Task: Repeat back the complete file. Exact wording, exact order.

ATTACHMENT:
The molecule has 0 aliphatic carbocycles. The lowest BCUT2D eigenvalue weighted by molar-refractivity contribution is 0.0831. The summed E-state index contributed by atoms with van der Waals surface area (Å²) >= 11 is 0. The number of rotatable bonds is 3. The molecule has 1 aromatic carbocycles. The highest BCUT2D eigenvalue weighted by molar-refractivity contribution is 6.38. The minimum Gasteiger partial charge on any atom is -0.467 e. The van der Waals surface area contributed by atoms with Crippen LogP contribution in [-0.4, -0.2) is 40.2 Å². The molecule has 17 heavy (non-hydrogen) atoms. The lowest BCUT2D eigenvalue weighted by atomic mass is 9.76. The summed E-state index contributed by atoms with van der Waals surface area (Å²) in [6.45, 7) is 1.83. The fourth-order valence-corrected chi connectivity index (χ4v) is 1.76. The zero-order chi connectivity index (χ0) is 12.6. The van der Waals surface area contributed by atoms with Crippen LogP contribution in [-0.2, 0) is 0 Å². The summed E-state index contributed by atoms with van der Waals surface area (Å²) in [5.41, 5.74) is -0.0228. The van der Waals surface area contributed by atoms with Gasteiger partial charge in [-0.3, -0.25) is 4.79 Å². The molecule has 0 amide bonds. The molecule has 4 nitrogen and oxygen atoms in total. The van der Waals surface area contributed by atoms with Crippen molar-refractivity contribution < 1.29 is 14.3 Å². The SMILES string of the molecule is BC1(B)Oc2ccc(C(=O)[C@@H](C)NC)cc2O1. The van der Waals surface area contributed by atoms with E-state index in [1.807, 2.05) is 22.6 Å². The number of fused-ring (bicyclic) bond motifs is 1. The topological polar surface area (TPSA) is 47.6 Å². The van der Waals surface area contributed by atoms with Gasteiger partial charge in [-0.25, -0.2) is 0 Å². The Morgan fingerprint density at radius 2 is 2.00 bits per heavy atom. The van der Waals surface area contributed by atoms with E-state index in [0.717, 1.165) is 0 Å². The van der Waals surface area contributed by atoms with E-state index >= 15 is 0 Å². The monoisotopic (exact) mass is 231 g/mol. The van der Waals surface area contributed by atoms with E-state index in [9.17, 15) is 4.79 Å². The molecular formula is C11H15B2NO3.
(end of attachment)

The molecule has 0 aliphatic carbocycles. The lowest BCUT2D eigenvalue weighted by molar-refractivity contribution is 0.0831. The summed E-state index contributed by atoms with van der Waals surface area (Å²) >= 11 is 0. The number of rotatable bonds is 3. The molecule has 1 aromatic carbocycles. The highest BCUT2D eigenvalue weighted by molar-refractivity contribution is 6.38. The minimum Gasteiger partial charge on any atom is -0.467 e. The van der Waals surface area contributed by atoms with Crippen LogP contribution in [-0.4, -0.2) is 40.2 Å². The molecule has 17 heavy (non-hydrogen) atoms. The lowest BCUT2D eigenvalue weighted by atomic mass is 9.76. The summed E-state index contributed by atoms with van der Waals surface area (Å²) in [6.45, 7) is 1.83. The fourth-order valence-corrected chi connectivity index (χ4v) is 1.76. The zero-order chi connectivity index (χ0) is 12.6. The van der Waals surface area contributed by atoms with Crippen LogP contribution in [-0.2, 0) is 0 Å². The summed E-state index contributed by atoms with van der Waals surface area (Å²) in [5.41, 5.74) is -0.0228. The van der Waals surface area contributed by atoms with Gasteiger partial charge in [-0.3, -0.25) is 4.79 Å². The molecule has 0 amide bonds. The molecule has 4 nitrogen and oxygen atoms in total. The van der Waals surface area contributed by atoms with Crippen molar-refractivity contribution < 1.29 is 14.3 Å². The SMILES string of the molecule is BC1(B)Oc2ccc(C(=O)[C@@H](C)NC)cc2O1. The van der Waals surface area contributed by atoms with E-state index in [1.807, 2.05) is 22.6 Å². The number of fused-ring (bicyclic) bond motifs is 1. The topological polar surface area (TPSA) is 47.6 Å². The van der Waals surface area contributed by atoms with Gasteiger partial charge in [-0.25, -0.2) is 0 Å². The Morgan fingerprint density at radius 2 is 2.00 bits per heavy atom. The van der Waals surface area contributed by atoms with E-state index in [0.717, 1.165) is 0 Å². The van der Waals surface area contributed by atoms with E-state index >= 15 is 0 Å². The monoisotopic (exact) mass is 231 g/mol. The van der Waals surface area contributed by atoms with E-state index in [9.17, 15) is 4.79 Å². The molecular formula is C11H15B2NO3.